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How To Properly Wash Your Car At Home

By Edited May 31, 2014 1 1

In recent years, gas stations have expanded to accommodate convenient miniature car washes, putting may of the larger ones out of business. To the casual user, a car wash is a quick, easy way to make your vehicle sparkle to perfection. The thing that most frequent users miss, though, is that the costs add up very quickly. After a few "premium" washes, you'll have wasted around $50. To bypass the insanely high prices, try washing your car at home! Read on for some useful car-washing tips.

Investigate Local Pollution Laws

Before you may begin the washing, I advise that you investigate local laws or ordinances prohibiting outdoor car-washing. Many communities have restrictions on the practice, as it can be damaging to the environment. As hard as this sounds, it will only take a few minutes to call your city hall or local governmental center to inquire about these restrictions. If the offices are closed, check your local governmental website; ordinances may be available in downloadable PDFs.

Gather Necessary Tools

The tools you will need to wash your own car are pretty straightforward, but here is a list of my suggested gear that you will use:

  • Hose
  • Adjustable Spray Nozzle
  • Biodegradable Soap
  • Bucket
  • Washcloth
  • Sponge
  • Toothbrush (for hard-to-reach areas)

Washing The Car

Before your begin washing your car, make sure that the windows are rolled up, that the car is turned off, and that the car is in "park" (you don't want to accidentally be run over by your own car!). Add a couple tablespoons of biodegradable soap to a clean medium-sized bucket, then fill the rest of the bucket with water. Do not fill the bucket so much that it will spill or be to heavy when you move it around. When the bucket is at your desired fullness, begin soaking a couple washcloths and sponges in the bucket.

While the washcloths and sponges are soaking in your soap-water solution, rinse of your car with your hose. Set your adjustable spray nozzle to a heavy mist setting (not extremely hard, but enough to knock off large particles of dust and dirt). Be sure to rinse every crevasse in sight. While this stage dramatically improves the look of your car on its own, it is important to continue in the washing process.

Use one of the washcloths to wipe down the back of your car. When you remove the washcloth from the bucket of soapy water, try to keep as much soap from dripping on the ground as possible. Even if you are using biodegradable soap (which you should be), you should still try to keep all pollutants from reaching the groundwater (where it would make its way to rivers or lakes).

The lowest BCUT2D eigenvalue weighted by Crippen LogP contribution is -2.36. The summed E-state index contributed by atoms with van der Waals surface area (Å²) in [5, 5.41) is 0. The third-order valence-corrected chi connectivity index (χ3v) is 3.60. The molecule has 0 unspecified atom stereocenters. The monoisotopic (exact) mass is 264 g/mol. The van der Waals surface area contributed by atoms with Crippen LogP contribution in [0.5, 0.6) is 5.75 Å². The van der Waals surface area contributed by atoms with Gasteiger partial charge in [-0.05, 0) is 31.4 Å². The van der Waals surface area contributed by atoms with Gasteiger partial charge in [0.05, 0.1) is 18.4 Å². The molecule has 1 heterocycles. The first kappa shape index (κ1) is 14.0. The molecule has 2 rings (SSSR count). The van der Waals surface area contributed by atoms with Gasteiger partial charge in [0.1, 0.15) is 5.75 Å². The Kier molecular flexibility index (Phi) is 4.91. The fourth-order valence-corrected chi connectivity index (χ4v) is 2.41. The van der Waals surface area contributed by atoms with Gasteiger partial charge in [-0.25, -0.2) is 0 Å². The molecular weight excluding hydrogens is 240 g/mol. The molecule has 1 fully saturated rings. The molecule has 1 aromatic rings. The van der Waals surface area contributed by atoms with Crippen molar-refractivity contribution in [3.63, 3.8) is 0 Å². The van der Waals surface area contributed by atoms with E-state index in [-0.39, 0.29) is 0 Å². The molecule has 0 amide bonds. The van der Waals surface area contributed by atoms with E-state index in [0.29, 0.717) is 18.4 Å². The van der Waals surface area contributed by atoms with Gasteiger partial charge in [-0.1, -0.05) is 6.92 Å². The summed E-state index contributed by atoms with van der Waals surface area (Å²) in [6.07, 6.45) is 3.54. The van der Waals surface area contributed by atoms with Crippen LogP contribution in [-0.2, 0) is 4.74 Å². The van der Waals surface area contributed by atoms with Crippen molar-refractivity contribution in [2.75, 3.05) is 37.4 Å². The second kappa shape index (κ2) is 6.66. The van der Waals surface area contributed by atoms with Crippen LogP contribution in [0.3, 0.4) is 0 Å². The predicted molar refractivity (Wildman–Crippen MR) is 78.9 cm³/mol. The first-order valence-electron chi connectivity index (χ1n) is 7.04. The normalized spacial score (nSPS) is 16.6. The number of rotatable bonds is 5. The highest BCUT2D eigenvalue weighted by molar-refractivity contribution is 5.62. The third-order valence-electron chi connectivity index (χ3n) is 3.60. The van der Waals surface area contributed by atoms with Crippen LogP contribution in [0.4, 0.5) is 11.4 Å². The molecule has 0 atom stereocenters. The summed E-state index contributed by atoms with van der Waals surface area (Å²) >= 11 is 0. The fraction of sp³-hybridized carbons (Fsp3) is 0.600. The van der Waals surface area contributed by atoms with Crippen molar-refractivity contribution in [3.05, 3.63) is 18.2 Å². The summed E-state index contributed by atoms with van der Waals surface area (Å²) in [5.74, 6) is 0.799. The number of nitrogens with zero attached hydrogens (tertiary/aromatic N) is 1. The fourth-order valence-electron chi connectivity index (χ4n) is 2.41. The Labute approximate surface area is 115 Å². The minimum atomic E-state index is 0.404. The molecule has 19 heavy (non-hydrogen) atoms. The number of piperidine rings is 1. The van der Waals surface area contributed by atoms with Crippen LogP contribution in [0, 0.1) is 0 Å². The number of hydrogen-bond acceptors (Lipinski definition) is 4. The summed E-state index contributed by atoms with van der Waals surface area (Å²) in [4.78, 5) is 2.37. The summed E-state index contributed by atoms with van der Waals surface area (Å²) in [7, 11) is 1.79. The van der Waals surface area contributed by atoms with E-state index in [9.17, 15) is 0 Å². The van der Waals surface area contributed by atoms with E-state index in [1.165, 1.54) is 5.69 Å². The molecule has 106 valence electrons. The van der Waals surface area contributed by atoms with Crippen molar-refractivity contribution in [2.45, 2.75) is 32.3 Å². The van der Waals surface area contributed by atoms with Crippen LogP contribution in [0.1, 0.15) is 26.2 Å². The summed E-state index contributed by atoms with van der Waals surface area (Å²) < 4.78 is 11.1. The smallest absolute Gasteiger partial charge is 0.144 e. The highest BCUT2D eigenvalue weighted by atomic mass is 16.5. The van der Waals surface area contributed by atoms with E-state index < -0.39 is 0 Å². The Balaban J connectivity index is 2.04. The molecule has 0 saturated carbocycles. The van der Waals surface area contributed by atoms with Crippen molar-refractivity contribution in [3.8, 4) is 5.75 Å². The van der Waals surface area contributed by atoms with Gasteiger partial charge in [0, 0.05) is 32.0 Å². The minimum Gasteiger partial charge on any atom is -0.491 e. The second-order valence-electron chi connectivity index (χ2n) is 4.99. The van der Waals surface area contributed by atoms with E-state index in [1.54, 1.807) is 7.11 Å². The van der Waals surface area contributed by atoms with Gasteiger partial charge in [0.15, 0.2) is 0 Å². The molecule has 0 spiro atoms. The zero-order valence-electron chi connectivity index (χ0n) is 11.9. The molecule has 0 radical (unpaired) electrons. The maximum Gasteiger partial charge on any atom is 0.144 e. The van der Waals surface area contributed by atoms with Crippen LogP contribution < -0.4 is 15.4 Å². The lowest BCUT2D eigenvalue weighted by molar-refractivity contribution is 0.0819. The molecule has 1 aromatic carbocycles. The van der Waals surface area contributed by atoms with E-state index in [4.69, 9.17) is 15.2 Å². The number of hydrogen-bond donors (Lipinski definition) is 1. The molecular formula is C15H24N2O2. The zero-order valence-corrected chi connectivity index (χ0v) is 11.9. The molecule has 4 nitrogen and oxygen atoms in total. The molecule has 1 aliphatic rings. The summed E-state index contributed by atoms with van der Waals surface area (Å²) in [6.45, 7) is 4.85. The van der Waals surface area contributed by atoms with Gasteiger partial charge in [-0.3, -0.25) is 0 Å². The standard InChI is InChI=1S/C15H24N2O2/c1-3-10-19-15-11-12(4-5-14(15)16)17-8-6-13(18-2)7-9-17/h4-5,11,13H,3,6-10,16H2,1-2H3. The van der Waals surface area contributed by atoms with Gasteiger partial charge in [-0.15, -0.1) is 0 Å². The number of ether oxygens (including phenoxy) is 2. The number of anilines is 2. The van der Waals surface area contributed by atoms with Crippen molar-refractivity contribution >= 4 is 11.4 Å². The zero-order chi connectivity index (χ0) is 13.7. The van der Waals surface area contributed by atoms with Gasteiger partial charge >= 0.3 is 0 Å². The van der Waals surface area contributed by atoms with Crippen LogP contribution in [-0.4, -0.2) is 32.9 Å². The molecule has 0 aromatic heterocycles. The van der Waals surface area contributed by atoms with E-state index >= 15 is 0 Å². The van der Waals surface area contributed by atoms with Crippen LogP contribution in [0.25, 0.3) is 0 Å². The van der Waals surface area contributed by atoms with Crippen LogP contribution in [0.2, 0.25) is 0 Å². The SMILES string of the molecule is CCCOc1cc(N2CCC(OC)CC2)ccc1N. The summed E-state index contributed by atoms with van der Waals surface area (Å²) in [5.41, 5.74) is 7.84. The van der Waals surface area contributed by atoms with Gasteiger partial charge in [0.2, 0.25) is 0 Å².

The reason why you have started washing the car from the back, is because the front is considerably more dirty, and it is best to keep your washcloths as clean as possible (dirty cloths will just spread dirt, not remove it). As with the rinsing, scrub all crevasses and cracks thoroughly. When your washcloth no longer secretes soapy water, and begins taking on a grayish tone, rinse and soap that cloth in the bucket. Use the alternate cloth while this one has a chance to clean in the soapy water. Repeat this process as your cloths lose their once sterile appearance. In addition to cracks and crevasses, remember to scrub within grilles and tires. Every inch of your car should have been soaped up by the time you finish this step.

Similarly to before you soaped up the exterior of your car, it is now time for another thorough rinse. At this moment, it is not terribly important to wash off every soap bubble in sight; focus on dirt clumps and strands of grass that may have stuck to your washcloth but did not leave the surface of your car.

After a semi-thorough rinse, restart the soaping process. The back of your car will be, for the most part, spotless after the first round of soaping. Now is the time to really focus on the front end and bottom rim of the car; wherever dust, rust, and dirt still remain. Again, rinse off the soap. Take more care with this rinse, as it will most likely be the final rinse you will have to do. Once there are no soap bubbles in sight, assess the condition of the car. If you do not notice any problem areas, you no longer have to wash, and may begin drying the car with a towel. If, however, you still see problem spots, proceed with a site-specific third soap/rinse cycle.

Dry the car completely before driving it. While it seems to be a good idea to dry it by air on a short drive around the block, it will jeopardize all of the hard work you've just put in. Dirt and dust will easily cling to water droplets remaining on your car, sticking to the sides as the water evaporates.

Congratulations, you've just saved yourself a few dollars! Trust me, the savings will add up over time, especially if you would normally go to a car wash on a regular basis. Do not think of washing your own car as a big chore; it can be a social bonding opportunity between parents and their children. They're also great fundraising opportunities. As long as you follow local pollutant regulations, you will have no problem fitting a home car wash into your routine. Drive safely!


Jun 19, 2011 1:14pm
Nice article on washing a car at home, especially the points for consulting authorities before you start washing you car, many people tend to forget that. I my self was told about this when I went to my car detailing http://www.detailxperts.net/automobile_detailing service DetailXperts they helped me explain as to why this was (the contaminants leaking into the environment), I have one thing to add to your article and that is why not steam clean the car rather then regular wash? save a lot on water and the mess that comes with it :)
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